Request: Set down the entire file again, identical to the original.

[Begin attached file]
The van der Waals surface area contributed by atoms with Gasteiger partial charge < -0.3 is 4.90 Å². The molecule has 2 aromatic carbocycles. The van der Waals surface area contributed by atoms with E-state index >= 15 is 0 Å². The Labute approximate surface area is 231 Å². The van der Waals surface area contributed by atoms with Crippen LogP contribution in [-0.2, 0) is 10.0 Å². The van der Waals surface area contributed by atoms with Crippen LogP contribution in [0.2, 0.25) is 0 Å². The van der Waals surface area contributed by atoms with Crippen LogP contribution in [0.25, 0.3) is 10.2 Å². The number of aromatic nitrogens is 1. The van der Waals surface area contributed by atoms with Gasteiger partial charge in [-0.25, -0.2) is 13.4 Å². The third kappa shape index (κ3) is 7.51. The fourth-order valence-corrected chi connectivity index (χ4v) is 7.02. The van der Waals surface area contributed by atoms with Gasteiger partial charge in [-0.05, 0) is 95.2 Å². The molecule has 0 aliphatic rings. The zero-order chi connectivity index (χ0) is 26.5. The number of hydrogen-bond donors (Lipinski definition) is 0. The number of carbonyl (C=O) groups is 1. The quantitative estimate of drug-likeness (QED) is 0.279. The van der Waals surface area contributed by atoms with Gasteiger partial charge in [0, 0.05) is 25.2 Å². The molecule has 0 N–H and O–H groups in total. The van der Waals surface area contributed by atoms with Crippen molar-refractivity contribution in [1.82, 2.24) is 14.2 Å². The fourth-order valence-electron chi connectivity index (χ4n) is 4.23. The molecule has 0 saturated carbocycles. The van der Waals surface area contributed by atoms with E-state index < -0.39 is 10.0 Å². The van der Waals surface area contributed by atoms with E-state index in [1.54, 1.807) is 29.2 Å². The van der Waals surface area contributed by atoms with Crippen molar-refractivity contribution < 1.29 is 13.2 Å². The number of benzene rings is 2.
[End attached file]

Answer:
The van der Waals surface area contributed by atoms with Gasteiger partial charge < -0.3 is 4.90 Å². The molecule has 2 aromatic carbocycles. The van der Waals surface area contributed by atoms with E-state index >= 15 is 0 Å². The Labute approximate surface area is 231 Å². The van der Waals surface area contributed by atoms with Crippen LogP contribution in [-0.2, 0) is 10.0 Å². The van der Waals surface area contributed by atoms with Crippen LogP contribution in [0.2, 0.25) is 0 Å². The van der Waals surface area contributed by atoms with Crippen LogP contribution in [0.25, 0.3) is 10.2 Å². The number of aromatic nitrogens is 1. The van der Waals surface area contributed by atoms with Gasteiger partial charge in [-0.25, -0.2) is 13.4 Å². The third kappa shape index (κ3) is 7.51. The fourth-order valence-corrected chi connectivity index (χ4v) is 7.02. The van der Waals surface area contributed by atoms with Gasteiger partial charge in [-0.05, 0) is 95.2 Å². The molecule has 0 aliphatic rings. The zero-order chi connectivity index (χ0) is 26.5. The number of hydrogen-bond donors (Lipinski definition) is 0. The number of carbonyl (C=O) groups is 1. The quantitative estimate of drug-likeness (QED) is 0.279. The van der Waals surface area contributed by atoms with Gasteiger partial charge in [0, 0.05) is 25.2 Å². The molecule has 0 N–H and O–H groups in total. The van der Waals surface area contributed by atoms with Crippen molar-refractivity contribution in [1.82, 2.24) is 14.2 Å². The fourth-order valence-electron chi connectivity index (χ4n) is 4.23. The molecule has 0 saturated carbocycles. The van der Waals surface area contributed by atoms with E-state index < -0.39 is 10.0 Å². The van der Waals surface area contributed by atoms with E-state index in [1.54, 1.807) is 29.2 Å². The van der Waals surface area contributed by atoms with Crippen molar-refractivity contribution < 1.29 is 13.2 Å². The number of benzene rings is 2.